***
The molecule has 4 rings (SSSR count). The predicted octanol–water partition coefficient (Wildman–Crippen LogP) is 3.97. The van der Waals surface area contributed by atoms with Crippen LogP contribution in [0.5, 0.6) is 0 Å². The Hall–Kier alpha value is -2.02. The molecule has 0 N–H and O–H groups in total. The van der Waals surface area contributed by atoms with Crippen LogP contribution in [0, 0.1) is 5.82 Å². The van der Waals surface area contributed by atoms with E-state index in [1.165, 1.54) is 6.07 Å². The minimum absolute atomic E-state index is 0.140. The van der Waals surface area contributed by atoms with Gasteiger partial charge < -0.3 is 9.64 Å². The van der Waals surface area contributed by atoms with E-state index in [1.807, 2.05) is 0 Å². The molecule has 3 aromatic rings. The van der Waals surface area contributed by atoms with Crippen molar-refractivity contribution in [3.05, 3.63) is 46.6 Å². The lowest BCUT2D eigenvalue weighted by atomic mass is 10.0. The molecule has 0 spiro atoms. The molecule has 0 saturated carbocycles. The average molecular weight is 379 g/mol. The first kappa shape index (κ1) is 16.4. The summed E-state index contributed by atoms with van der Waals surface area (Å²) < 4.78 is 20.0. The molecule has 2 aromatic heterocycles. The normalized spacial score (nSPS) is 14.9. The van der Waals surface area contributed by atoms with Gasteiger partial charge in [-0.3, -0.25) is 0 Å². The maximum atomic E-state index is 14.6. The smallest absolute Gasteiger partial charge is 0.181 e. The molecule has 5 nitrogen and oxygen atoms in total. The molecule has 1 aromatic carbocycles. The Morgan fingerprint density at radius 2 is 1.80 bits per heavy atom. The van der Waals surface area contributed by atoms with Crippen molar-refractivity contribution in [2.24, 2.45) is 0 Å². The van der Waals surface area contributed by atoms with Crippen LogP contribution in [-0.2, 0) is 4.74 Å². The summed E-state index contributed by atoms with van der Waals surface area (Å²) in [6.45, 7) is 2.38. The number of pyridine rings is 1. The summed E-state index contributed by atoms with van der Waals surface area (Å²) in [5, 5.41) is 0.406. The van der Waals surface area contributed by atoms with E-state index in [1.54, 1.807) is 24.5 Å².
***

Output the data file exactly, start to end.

The molecule has 4 rings (SSSR count). The predicted octanol–water partition coefficient (Wildman–Crippen LogP) is 3.97. The van der Waals surface area contributed by atoms with Crippen LogP contribution in [0.5, 0.6) is 0 Å². The Hall–Kier alpha value is -2.02. The molecule has 0 N–H and O–H groups in total. The van der Waals surface area contributed by atoms with Crippen LogP contribution in [0, 0.1) is 5.82 Å². The van der Waals surface area contributed by atoms with E-state index in [1.165, 1.54) is 6.07 Å². The minimum absolute atomic E-state index is 0.140. The van der Waals surface area contributed by atoms with Gasteiger partial charge < -0.3 is 9.64 Å². The van der Waals surface area contributed by atoms with E-state index in [1.807, 2.05) is 0 Å². The molecule has 3 aromatic rings. The van der Waals surface area contributed by atoms with Crippen molar-refractivity contribution in [3.05, 3.63) is 46.6 Å². The lowest BCUT2D eigenvalue weighted by atomic mass is 10.0. The molecule has 0 spiro atoms. The molecule has 0 saturated carbocycles. The average molecular weight is 379 g/mol. The first kappa shape index (κ1) is 16.4. The summed E-state index contributed by atoms with van der Waals surface area (Å²) < 4.78 is 20.0. The molecule has 2 aromatic heterocycles. The normalized spacial score (nSPS) is 14.9. The van der Waals surface area contributed by atoms with Gasteiger partial charge in [-0.3, -0.25) is 0 Å². The maximum atomic E-state index is 14.6. The smallest absolute Gasteiger partial charge is 0.181 e. The molecule has 5 nitrogen and oxygen atoms in total. The molecule has 1 aromatic carbocycles. The Morgan fingerprint density at radius 2 is 1.80 bits per heavy atom. The van der Waals surface area contributed by atoms with Crippen molar-refractivity contribution in [2.24, 2.45) is 0 Å². The van der Waals surface area contributed by atoms with Crippen LogP contribution in [-0.2, 0) is 4.74 Å². The summed E-state index contributed by atoms with van der Waals surface area (Å²) in [6.45, 7) is 2.38. The number of pyridine rings is 1. The summed E-state index contributed by atoms with van der Waals surface area (Å²) in [5, 5.41) is 0.406. The van der Waals surface area contributed by atoms with E-state index in [1.54, 1.807) is 24.5 Å².